The car rental business is consolidating, with Hertz acquiring Dollar Thrifty in November and Avis Budget Group planning to buy Cambridge-based Zipcar. Does this mean consumers will have fewer options and end up paying more to rent a car?
Short term, analysts don’t think so. They are less certain about the long term.
With the Hertz deal, the number of major car rental companies is dropping to three from four, but there are still enough brands to keep prices stable, analysts said. Prices, they added, tend to be driven by supply and demand in regional markets.
With the Avis deal, analysts said, Zipcar users may gain options.
Zipcar works on a “car-sharing” business model and has a fleet of just 12,000 cars worldwide, compared with 1.7 million rental cars in the United States alone. Its acquisition by Avis gives members ‘‘more alternatives and the potential of having more options,’’ said Neil Abrams, of Abrams Consulting Group.
Zipcar members can rent by the hour or day, which appeals to people who drive infrequently. ‘‘Why pay for something you don’t need?’’ Abrams said. ‘‘It’s a very cost-effective system if used properly.’’
On the other hand, he said, if you pay by the hour and need the car for a whole day, a Zipcar can cost more than a traditional rental car.
Zipcars are not typically available at airports, where competition is greater. The company serves a different market, including drivers younger than 25, who may not be able to rent from traditional companies. It also serves urban areas like Boston, New York, Los Angeles, Washington, London, and Barcelona where people do not want to own a car but want quick access to one for short periods of time.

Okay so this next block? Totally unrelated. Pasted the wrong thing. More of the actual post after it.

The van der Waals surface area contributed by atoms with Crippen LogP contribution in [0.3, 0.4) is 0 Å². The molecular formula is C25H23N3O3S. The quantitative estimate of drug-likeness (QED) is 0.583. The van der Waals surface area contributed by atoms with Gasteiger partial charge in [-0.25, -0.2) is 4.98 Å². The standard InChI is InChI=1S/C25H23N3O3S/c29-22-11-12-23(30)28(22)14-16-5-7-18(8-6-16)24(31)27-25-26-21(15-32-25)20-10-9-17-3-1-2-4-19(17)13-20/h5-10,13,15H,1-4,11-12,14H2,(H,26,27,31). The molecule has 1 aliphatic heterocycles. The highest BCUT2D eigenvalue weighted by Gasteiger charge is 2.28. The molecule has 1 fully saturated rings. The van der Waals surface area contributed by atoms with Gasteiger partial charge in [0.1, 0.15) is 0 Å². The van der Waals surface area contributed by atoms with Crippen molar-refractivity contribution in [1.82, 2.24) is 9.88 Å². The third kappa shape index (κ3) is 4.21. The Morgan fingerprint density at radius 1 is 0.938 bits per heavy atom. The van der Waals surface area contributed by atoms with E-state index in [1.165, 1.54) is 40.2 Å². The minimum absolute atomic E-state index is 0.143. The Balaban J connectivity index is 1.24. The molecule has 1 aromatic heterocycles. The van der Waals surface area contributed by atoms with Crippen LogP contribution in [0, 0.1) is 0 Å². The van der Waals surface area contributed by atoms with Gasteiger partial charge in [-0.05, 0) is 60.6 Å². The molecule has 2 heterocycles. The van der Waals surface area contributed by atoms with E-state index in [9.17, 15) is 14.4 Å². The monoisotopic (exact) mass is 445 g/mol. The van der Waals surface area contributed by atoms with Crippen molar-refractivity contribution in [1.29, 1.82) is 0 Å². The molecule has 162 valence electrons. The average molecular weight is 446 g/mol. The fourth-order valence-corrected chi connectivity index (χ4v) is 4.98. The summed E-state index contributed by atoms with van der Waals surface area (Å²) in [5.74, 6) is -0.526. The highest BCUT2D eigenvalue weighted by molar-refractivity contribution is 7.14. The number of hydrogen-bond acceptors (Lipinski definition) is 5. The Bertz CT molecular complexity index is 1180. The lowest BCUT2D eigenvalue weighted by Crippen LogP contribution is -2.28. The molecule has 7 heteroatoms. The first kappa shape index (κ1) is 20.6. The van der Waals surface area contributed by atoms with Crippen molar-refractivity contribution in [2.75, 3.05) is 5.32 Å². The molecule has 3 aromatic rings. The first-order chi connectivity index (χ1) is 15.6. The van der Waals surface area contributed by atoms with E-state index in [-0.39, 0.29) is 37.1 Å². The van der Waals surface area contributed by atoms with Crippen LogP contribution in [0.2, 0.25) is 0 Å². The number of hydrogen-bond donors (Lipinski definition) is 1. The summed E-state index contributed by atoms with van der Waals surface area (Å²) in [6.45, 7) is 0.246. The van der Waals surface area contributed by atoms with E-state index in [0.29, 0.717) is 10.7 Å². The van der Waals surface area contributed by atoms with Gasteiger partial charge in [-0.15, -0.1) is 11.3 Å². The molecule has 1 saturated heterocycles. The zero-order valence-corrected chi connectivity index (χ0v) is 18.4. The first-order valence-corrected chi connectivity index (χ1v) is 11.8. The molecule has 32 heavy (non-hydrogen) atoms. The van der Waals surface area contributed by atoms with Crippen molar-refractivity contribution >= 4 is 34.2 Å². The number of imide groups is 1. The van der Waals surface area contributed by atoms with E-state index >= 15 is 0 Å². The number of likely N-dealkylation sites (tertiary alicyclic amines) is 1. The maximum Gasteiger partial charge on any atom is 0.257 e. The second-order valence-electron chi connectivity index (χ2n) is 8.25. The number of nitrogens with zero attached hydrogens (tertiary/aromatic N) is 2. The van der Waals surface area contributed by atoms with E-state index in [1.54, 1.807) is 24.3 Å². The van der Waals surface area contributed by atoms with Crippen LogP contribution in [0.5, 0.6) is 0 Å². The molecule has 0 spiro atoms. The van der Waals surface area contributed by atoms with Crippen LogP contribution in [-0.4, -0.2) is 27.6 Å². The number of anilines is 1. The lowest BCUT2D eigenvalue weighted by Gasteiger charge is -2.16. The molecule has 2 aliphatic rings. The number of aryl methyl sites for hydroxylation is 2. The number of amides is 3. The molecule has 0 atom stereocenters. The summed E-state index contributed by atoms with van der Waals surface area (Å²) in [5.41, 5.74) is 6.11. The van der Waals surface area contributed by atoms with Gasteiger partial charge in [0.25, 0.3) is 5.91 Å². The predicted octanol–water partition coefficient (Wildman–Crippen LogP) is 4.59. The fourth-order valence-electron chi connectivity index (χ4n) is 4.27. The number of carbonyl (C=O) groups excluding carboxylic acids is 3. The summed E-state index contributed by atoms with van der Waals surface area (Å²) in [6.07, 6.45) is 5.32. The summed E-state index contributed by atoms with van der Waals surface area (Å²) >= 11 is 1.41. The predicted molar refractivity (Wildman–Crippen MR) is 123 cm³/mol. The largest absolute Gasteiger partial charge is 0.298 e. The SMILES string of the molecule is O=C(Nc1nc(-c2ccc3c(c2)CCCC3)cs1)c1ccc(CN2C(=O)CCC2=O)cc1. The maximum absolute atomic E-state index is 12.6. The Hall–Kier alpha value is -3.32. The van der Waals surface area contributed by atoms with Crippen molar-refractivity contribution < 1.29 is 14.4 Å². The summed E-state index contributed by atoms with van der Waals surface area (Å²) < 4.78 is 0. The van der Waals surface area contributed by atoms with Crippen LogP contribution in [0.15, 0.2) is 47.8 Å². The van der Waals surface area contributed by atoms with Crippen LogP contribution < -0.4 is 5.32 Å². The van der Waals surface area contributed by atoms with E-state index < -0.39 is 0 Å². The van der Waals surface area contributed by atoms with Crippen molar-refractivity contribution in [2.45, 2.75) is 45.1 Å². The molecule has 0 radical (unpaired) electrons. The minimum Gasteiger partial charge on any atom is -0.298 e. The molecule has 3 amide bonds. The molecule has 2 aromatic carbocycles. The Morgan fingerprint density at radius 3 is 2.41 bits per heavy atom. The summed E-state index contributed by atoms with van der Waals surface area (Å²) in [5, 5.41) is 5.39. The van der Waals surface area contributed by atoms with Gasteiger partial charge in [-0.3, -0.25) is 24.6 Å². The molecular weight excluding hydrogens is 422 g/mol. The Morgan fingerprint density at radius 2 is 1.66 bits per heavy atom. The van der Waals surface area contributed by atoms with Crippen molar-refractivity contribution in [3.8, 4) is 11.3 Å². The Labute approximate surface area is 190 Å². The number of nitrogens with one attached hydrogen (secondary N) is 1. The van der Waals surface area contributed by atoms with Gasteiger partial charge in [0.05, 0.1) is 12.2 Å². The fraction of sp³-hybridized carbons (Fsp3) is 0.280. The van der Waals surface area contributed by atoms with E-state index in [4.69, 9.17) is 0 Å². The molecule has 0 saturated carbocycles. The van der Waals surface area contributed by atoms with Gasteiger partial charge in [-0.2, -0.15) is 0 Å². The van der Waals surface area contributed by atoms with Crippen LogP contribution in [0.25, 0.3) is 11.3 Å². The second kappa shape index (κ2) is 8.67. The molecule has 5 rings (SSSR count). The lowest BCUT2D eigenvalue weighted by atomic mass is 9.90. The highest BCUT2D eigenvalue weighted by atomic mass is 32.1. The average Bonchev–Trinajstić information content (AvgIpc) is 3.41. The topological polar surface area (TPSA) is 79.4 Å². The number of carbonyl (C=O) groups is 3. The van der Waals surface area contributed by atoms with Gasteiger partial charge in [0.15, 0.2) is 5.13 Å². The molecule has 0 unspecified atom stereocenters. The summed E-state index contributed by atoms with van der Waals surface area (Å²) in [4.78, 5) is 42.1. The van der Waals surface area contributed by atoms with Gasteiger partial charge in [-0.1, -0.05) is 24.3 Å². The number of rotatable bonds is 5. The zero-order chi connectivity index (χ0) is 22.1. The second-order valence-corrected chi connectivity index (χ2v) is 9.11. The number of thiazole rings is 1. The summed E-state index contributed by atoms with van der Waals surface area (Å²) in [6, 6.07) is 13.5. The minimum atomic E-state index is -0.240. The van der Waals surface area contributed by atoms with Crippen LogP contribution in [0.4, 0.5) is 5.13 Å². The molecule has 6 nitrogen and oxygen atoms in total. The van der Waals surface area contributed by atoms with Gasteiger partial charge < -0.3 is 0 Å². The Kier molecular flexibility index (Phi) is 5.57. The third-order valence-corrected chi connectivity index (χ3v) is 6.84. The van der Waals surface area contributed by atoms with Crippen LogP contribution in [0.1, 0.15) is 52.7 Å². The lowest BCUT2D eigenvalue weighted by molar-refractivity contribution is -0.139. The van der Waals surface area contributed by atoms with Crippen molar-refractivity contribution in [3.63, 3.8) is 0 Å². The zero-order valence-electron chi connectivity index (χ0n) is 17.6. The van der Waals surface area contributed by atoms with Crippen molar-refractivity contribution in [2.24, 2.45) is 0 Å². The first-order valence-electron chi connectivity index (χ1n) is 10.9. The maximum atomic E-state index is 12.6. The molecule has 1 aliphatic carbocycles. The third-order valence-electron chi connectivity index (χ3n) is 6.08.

Analysts say Zipcar can raise hourly rates only so much.
‘‘Prices can only go so high,’’ said Chris Brown, executive editor of Auto Rental News. ‘‘If prices go too high, consumers won’t rent. They will use other types of transportation. They’ll borrow a friend’s car, use public transportation, or take a train.’’
Avis has indicated it intends to increase the size of Zipcar’s fleet. ‘‘We expect to apply Avis Budget’s experience and efficiencies of fleet management with Zipcar’s proven, customer-friendly technology to accelerate the growth of the Zipcar brand and to provide more options for Zipsters in more places,’’ said Ronald L. Nelson, chief executive of Avis.
The Federal Trade Commission has played a role in preserving competition in airport rentals by requiring Hertz to sell its Advantage Rent a Car business and the rights to operate about 30 Dollar Thrifty locations in airports throughout the United States. A proposed agreement was open to comment through Dec. 17; the FTC will decide soon whether it’s final.
The commission said Hertz’s original plans for acquiring Dollar Thrifty would be anticompetitive.
It contended that by reducing the number of major competitors to three, the acquisition would create ‘‘substantially more concentration in 72 airport rental car markets nationwide’’ and ‘‘eliminate head-to-head competition between Hertz and Dollar Thrifty’’ at several airports, including O’Hare International Airport in Chicago and Kennedy Airport in New York.
The FTC said the deal, as originally proposed, would have harmed competition by reducing the number of competitors and enabling Hertz to raise rental car prices.
Precisely because the commission has stepped in, prices are likely to remain stable, analysts said.
“Better pricing, higher pricing, may be the case, but not in the near future,’’ Brown said.
He and others described four tiers of rental cars: premium brands of Avis, Hertz, and National; midprice brands of Budget and Alamo; value brands of Dollar Thrifty and Enterprise; and deep discount brands Advantage, Payless, and Fox, an emerging player.
A deep discount brand like Fox is likely to step into the markets where the FTC requires Hertz to sell its Advantage business and Dollar Thrifty locations, Brown said, because premium brands are already in those markets.
Rather than prices going up, ‘‘brands will still be competing with each other for market share,’’ he said. He predicted a ‘‘grand war on rates’’ for the deep discount customer.
Car rental prices are lower than in 2009, and Abrams said he did not expect them to increase because of the Hertz deal.